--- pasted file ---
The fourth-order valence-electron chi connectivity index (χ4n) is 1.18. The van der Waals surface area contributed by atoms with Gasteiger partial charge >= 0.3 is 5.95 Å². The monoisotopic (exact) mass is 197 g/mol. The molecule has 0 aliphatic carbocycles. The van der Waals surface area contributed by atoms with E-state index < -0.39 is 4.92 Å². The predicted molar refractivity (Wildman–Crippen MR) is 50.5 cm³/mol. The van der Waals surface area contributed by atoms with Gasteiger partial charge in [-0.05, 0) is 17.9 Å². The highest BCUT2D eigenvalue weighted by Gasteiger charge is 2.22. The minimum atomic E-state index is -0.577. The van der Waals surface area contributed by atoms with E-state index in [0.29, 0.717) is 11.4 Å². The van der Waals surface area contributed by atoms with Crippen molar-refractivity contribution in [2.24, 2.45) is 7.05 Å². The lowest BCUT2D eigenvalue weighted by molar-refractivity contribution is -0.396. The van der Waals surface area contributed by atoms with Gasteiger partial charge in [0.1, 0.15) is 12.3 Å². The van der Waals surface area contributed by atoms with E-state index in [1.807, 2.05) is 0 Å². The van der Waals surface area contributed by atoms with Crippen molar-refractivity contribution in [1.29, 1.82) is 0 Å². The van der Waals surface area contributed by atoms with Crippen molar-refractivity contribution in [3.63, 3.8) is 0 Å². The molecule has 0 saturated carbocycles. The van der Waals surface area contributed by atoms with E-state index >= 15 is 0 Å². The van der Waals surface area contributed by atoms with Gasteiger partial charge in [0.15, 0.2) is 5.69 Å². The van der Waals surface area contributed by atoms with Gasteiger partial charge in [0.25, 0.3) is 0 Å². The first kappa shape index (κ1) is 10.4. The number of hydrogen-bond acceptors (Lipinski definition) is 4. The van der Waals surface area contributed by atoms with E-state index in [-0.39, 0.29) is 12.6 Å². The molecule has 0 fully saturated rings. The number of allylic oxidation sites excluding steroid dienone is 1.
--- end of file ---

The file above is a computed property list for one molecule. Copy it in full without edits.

The fourth-order valence-electron chi connectivity index (χ4n) is 1.18. The van der Waals surface area contributed by atoms with Gasteiger partial charge >= 0.3 is 5.95 Å². The monoisotopic (exact) mass is 197 g/mol. The molecule has 0 aliphatic carbocycles. The van der Waals surface area contributed by atoms with E-state index < -0.39 is 4.92 Å². The predicted molar refractivity (Wildman–Crippen MR) is 50.5 cm³/mol. The van der Waals surface area contributed by atoms with Gasteiger partial charge in [-0.05, 0) is 17.9 Å². The highest BCUT2D eigenvalue weighted by Gasteiger charge is 2.22. The minimum atomic E-state index is -0.577. The van der Waals surface area contributed by atoms with E-state index in [0.29, 0.717) is 11.4 Å². The van der Waals surface area contributed by atoms with Crippen molar-refractivity contribution in [2.24, 2.45) is 7.05 Å². The lowest BCUT2D eigenvalue weighted by molar-refractivity contribution is -0.396. The van der Waals surface area contributed by atoms with Gasteiger partial charge in [0.1, 0.15) is 12.3 Å². The van der Waals surface area contributed by atoms with E-state index in [1.807, 2.05) is 0 Å². The van der Waals surface area contributed by atoms with Crippen molar-refractivity contribution in [1.29, 1.82) is 0 Å². The van der Waals surface area contributed by atoms with Crippen molar-refractivity contribution in [3.63, 3.8) is 0 Å². The molecule has 0 saturated carbocycles. The van der Waals surface area contributed by atoms with E-state index >= 15 is 0 Å². The van der Waals surface area contributed by atoms with Gasteiger partial charge in [0.15, 0.2) is 5.69 Å². The van der Waals surface area contributed by atoms with Gasteiger partial charge in [0.25, 0.3) is 0 Å². The first kappa shape index (κ1) is 10.4. The number of hydrogen-bond acceptors (Lipinski definition) is 4. The van der Waals surface area contributed by atoms with E-state index in [-0.39, 0.29) is 12.6 Å². The molecule has 0 fully saturated rings. The number of allylic oxidation sites excluding steroid dienone is 1.